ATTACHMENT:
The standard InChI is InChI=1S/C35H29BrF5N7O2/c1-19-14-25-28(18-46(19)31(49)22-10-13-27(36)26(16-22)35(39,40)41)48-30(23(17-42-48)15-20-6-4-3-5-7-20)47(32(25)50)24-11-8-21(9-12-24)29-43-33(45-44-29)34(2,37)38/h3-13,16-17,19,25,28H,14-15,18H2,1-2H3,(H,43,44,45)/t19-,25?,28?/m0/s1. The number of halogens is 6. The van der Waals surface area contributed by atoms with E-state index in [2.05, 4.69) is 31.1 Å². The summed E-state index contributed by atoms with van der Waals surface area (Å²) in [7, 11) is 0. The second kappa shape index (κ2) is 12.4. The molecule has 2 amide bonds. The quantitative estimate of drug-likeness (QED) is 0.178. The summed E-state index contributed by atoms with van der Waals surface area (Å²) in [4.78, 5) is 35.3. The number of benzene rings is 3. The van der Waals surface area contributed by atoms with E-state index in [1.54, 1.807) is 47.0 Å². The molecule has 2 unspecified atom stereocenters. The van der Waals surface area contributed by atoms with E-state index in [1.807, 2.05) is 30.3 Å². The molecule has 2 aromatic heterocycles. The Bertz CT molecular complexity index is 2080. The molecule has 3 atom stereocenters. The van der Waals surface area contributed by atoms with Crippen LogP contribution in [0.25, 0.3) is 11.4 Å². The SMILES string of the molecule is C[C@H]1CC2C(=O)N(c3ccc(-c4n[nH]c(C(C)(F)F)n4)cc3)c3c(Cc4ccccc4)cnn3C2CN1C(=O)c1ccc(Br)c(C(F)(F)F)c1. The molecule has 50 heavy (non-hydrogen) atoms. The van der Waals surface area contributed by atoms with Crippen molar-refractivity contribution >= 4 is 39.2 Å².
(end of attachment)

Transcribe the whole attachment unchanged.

The standard InChI is InChI=1S/C35H29BrF5N7O2/c1-19-14-25-28(18-46(19)31(49)22-10-13-27(36)26(16-22)35(39,40)41)48-30(23(17-42-48)15-20-6-4-3-5-7-20)47(32(25)50)24-11-8-21(9-12-24)29-43-33(45-44-29)34(2,37)38/h3-13,16-17,19,25,28H,14-15,18H2,1-2H3,(H,43,44,45)/t19-,25?,28?/m0/s1. The number of halogens is 6. The van der Waals surface area contributed by atoms with E-state index in [2.05, 4.69) is 31.1 Å². The summed E-state index contributed by atoms with van der Waals surface area (Å²) in [7, 11) is 0. The second kappa shape index (κ2) is 12.4. The molecule has 2 amide bonds. The quantitative estimate of drug-likeness (QED) is 0.178. The summed E-state index contributed by atoms with van der Waals surface area (Å²) in [4.78, 5) is 35.3. The number of benzene rings is 3. The van der Waals surface area contributed by atoms with E-state index in [1.54, 1.807) is 47.0 Å². The molecule has 2 unspecified atom stereocenters. The van der Waals surface area contributed by atoms with E-state index in [1.807, 2.05) is 30.3 Å². The molecule has 2 aromatic heterocycles. The Bertz CT molecular complexity index is 2080. The molecule has 3 atom stereocenters. The van der Waals surface area contributed by atoms with Crippen LogP contribution in [0.25, 0.3) is 11.4 Å². The SMILES string of the molecule is C[C@H]1CC2C(=O)N(c3ccc(-c4n[nH]c(C(C)(F)F)n4)cc3)c3c(Cc4ccccc4)cnn3C2CN1C(=O)c1ccc(Br)c(C(F)(F)F)c1. The molecule has 50 heavy (non-hydrogen) atoms. The van der Waals surface area contributed by atoms with Crippen molar-refractivity contribution >= 4 is 39.2 Å².